NSW Planning and Public Spaces Minister Rob Stokes has stressed the need for high-quality housing supply to form a cost-effective solution to Sydney’s housing affordability crisis.
The Design and Place State Environmental Planning Policy (SEPP) released by the NSW government last week circled commerciality and feasibility as two factors that will inform the state’s housing strategy following COVID-19. The SEPP emphasised the importance of strong housing design, saying that the “cost of bad design can have significant long-term safety, economic and societal impacts” on the state.
Renewed plans for housing comes as the City of Sydney expects population growth of over 85,000 in the next two decades and amid the Land and Housing Corporation’s $22 billion Communities Plus program that is set to reconfigure the City’s social housing portfolio.
“The market fails particular groups, repeatedly, and continues to fail them and we would say in increasing numbers,” John Engeler, the CEO of the state’s peak body for housing policy Shelter NSW, told City Hub in April.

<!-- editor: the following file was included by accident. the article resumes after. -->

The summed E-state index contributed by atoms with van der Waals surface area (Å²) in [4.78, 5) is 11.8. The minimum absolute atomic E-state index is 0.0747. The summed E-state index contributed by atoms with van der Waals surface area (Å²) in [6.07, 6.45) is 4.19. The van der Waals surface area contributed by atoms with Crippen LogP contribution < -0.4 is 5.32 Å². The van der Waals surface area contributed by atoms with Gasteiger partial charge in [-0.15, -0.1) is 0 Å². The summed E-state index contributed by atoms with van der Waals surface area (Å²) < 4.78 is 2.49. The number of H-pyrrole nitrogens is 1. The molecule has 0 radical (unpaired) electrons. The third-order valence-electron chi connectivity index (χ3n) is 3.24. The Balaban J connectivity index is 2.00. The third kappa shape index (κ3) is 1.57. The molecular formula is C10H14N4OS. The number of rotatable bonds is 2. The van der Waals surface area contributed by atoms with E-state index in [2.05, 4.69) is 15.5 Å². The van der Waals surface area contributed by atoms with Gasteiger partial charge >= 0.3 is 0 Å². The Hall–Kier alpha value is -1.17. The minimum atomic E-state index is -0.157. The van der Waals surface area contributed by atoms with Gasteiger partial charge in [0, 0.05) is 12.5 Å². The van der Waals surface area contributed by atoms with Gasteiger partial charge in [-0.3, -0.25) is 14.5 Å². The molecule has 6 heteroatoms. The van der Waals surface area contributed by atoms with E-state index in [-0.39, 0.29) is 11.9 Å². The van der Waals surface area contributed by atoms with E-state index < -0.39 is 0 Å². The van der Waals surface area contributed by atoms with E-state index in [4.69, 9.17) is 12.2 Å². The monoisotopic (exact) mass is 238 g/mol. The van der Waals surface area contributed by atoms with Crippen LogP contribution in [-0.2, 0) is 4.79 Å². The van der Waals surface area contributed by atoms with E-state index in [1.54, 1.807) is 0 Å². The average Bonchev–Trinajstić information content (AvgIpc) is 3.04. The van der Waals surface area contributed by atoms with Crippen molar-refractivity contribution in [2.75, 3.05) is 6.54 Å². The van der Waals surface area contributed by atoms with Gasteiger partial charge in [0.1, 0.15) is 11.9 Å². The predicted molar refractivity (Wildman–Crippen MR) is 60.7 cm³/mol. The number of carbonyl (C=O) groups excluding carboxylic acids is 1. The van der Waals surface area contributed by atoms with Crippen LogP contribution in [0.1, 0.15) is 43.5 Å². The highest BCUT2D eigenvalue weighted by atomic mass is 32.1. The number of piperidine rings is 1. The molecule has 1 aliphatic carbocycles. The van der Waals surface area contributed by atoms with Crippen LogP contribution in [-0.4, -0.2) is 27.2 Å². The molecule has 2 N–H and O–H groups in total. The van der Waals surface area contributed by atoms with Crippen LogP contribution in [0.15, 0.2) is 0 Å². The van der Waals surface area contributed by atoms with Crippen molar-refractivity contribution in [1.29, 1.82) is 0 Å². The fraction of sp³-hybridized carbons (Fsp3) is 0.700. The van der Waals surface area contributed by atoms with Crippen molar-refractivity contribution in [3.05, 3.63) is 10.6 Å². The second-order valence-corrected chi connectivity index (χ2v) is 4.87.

“A good percentage of the population needs the state, and especially in the inner city you could argue, to provide better housing and make it secure; the system isn’t doing that at the moment, it’s creaking, it’s under such pressure.”
In the SEPP, the NSW government acknowledged that existing design practices and regulation “lacks coherence and is disjointed,” growing uncertainty, risk and transaction costs for developers. It also listed design standards as an issue in reaching emissions reduction policy, which sets out plans for net-zero emissions by 2050 and a 35 per cent reduction by 2030.
The SEPP proposes to introduce new requirements to the Environmental Planning and Assessment Regulation 2000 to support new initiatives aiming to meet reduction targets. Under the policy, new development application requirements must include a Net Zero Ready statement, verification that the advice of design review panels has been incorporated and, for prescribed building types, an explanation of how non-renewable energy will be offset.
Under Stokes’ Ministerial Direction, planning proposals for sites greater than one hectare must consider the SEPP design principles and considerations, ensure they are considered by a design review panel and consider the Urban Design Guide 2021, a resource drafted by the state government to “improve the planning and design of urban environments” across NSW.
The policy will be on public exhibition until 28 February 2022, with the NSW government calling for community feedback about the design, draft and place of the SEPP to be made over the next two months.